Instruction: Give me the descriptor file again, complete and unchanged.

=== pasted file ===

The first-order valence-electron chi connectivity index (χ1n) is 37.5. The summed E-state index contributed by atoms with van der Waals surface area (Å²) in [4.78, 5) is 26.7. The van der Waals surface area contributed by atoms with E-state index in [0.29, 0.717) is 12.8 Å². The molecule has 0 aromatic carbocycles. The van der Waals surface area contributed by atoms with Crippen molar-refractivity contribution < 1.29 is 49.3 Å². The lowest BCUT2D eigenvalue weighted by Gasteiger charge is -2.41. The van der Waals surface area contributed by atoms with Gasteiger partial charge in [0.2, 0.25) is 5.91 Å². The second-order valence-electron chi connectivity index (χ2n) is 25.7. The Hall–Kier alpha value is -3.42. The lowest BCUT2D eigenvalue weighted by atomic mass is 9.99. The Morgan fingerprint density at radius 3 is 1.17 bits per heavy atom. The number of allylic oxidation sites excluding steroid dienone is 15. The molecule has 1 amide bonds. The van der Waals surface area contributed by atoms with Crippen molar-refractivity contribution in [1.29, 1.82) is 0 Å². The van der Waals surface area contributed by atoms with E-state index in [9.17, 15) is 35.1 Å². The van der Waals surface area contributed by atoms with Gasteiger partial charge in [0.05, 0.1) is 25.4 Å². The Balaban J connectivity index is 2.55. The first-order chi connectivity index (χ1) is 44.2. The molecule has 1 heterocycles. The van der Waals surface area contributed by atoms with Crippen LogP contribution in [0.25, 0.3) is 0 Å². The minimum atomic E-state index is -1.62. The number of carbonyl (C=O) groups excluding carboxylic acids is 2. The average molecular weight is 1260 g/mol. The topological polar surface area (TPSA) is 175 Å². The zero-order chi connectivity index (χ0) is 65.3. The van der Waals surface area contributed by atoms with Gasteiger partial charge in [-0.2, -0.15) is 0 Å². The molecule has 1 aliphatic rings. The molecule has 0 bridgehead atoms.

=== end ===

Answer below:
The first-order valence-electron chi connectivity index (χ1n) is 37.5. The summed E-state index contributed by atoms with van der Waals surface area (Å²) in [4.78, 5) is 26.7. The van der Waals surface area contributed by atoms with E-state index in [0.29, 0.717) is 12.8 Å². The molecule has 0 aromatic carbocycles. The van der Waals surface area contributed by atoms with Crippen molar-refractivity contribution < 1.29 is 49.3 Å². The lowest BCUT2D eigenvalue weighted by Gasteiger charge is -2.41. The van der Waals surface area contributed by atoms with Gasteiger partial charge in [0.2, 0.25) is 5.91 Å². The second-order valence-electron chi connectivity index (χ2n) is 25.7. The Hall–Kier alpha value is -3.42. The lowest BCUT2D eigenvalue weighted by atomic mass is 9.99. The Morgan fingerprint density at radius 3 is 1.17 bits per heavy atom. The number of allylic oxidation sites excluding steroid dienone is 15. The molecule has 1 amide bonds. The van der Waals surface area contributed by atoms with Crippen molar-refractivity contribution in [1.29, 1.82) is 0 Å². The van der Waals surface area contributed by atoms with E-state index in [9.17, 15) is 35.1 Å². The van der Waals surface area contributed by atoms with Gasteiger partial charge in [0.05, 0.1) is 25.4 Å². The Balaban J connectivity index is 2.55. The first-order chi connectivity index (χ1) is 44.2. The molecule has 1 heterocycles. The van der Waals surface area contributed by atoms with Crippen LogP contribution in [0.25, 0.3) is 0 Å². The minimum atomic E-state index is -1.62. The number of carbonyl (C=O) groups excluding carboxylic acids is 2. The average molecular weight is 1260 g/mol. The topological polar surface area (TPSA) is 175 Å². The zero-order chi connectivity index (χ0) is 65.3. The van der Waals surface area contributed by atoms with Gasteiger partial charge in [-0.2, -0.15) is 0 Å². The molecule has 1 aliphatic rings. The molecule has 0 bridgehead atoms.